In order to book an advanced flight review you must hold a Basic RPAS License, have passed your Advanced RPAS written exam, have a registered Advanced RPAS, and government issued photo ID to verify your identity.
Book a Flight Review
In order to coordinate with Nav Canada, all flight reviews need to be booked at least 5-7 days in advance.*
To ensure that all of you paperwork is in order for both your pilot and RPAS please submit your Basic RPAS License, Advanced Exam Results, and RPAS registration.
* If you have extenuating circumstances, and require a booking with less notice, please contact us at firstname.lastname@example.org
Our Review Site
Our RPAS flight review site is located well within the Saskatoon airport control zone.
This gives our candidates the wonderful opportunity to have our RPAS Instructors guide them through the process of filing a flight authorization with Nav Canada and sharing the air with both light aircraft and commercial jets.
Already have a site in mind?
Alternatively we can conduct your flight review on a property which you
What To Expect
The RPAS Advanced Flight Review is structured similarly to a Pilot’s Flight Review. There will be both a preflight and a practical flight portion of the review.
Before going out to site, we will meet to check your required documents, verify your ID, and discuss your flight plan.
We will also discuss all the topics covered the the Pre-Flight Planning and Emergency Procedures sections of the Transport Canada Flight Reviewer’s Guide (TP-15395). This discussion will include airspace, local air routes and aerodromes, obstructions, terrain features, aircraft weight and balance, NOTAMS, and weather information.
It is up to the candidate to make the “go/no-go” decision, this must be based on available information for the flight.
Once on site the candidate will conduct a site survey, informing the flight reviewer of any hazards they see and how they plan to mitigate them.
After the site survey is completed, launch and recovery positions along with departure and approach routes can be finalized.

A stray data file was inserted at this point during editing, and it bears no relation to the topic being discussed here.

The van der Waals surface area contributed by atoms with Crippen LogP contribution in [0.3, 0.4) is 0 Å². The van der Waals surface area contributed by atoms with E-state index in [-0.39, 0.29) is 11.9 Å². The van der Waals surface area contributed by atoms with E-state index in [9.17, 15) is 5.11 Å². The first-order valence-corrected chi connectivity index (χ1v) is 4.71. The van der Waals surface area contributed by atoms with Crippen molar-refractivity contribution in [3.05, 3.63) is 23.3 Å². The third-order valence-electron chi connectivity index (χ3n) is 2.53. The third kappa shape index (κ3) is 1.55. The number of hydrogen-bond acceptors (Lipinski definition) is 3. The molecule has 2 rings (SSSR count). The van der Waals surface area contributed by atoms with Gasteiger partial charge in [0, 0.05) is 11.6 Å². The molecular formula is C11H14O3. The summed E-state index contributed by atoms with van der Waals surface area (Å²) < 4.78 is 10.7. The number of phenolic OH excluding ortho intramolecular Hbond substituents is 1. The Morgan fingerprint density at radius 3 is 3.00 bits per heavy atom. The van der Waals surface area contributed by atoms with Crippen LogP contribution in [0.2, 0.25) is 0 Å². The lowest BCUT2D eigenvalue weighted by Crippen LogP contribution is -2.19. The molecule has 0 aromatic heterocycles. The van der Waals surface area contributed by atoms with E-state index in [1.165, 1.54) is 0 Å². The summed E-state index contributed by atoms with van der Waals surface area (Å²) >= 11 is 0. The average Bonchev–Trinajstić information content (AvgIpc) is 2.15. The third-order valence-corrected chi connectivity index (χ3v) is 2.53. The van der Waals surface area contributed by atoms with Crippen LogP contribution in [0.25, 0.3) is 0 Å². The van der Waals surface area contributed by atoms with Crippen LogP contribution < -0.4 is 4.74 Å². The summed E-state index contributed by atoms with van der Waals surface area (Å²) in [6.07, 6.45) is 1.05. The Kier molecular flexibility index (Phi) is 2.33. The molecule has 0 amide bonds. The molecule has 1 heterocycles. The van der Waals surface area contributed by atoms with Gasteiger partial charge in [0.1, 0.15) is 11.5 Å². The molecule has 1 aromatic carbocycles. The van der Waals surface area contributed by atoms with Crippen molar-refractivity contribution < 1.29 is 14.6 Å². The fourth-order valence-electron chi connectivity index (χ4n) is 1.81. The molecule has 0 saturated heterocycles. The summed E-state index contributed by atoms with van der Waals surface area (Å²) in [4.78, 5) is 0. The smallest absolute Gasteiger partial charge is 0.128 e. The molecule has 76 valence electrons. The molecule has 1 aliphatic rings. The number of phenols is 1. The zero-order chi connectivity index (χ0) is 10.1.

The candidate must demonstrate the ability to manually control their aircraft. This includes a manual take off and departure, the ability to maintain a stable airspeed/heading/altitude, to navigate around an obstacle or a fixed point, and a manual landing in a prespecified location.
During the flight the candidate should be able to judge the distance and position of the RPAS, adjust heading and direction to compensate for wind, monitor the battery or fuel level to ensure arrival at the designated landing site.
How To Prepare
Be experienced in the operation of your aircraft. Find a nice location away from people and airports to practice flying your RPAS under your Basic license.
Be familiar with part IX of the Canadian Aviation Regulations.
If you have any questions or concerns feel free to contact one of our RPAS instructors at email@example.com
Know your emergency procedures.
What should you do in the event of a fly away? How do you report an incident and to whom? What is classed as a reportable incident? What should you do in the event of a battery fire?
If you work with an observer or payload operator, know what you should brief them on before a mission and what their responsibilities should be.
Know what hazards to look for during a site survey.
Think of methods to mediate risks such as power lines, interference, nearby roadways, and other airspace users.
Be able to determine what type of airspace you are in, and if it is controlled, who controls it.
Know where to look up the standard procedures for an aerodrome, and be able to interpret how they relate to your mission.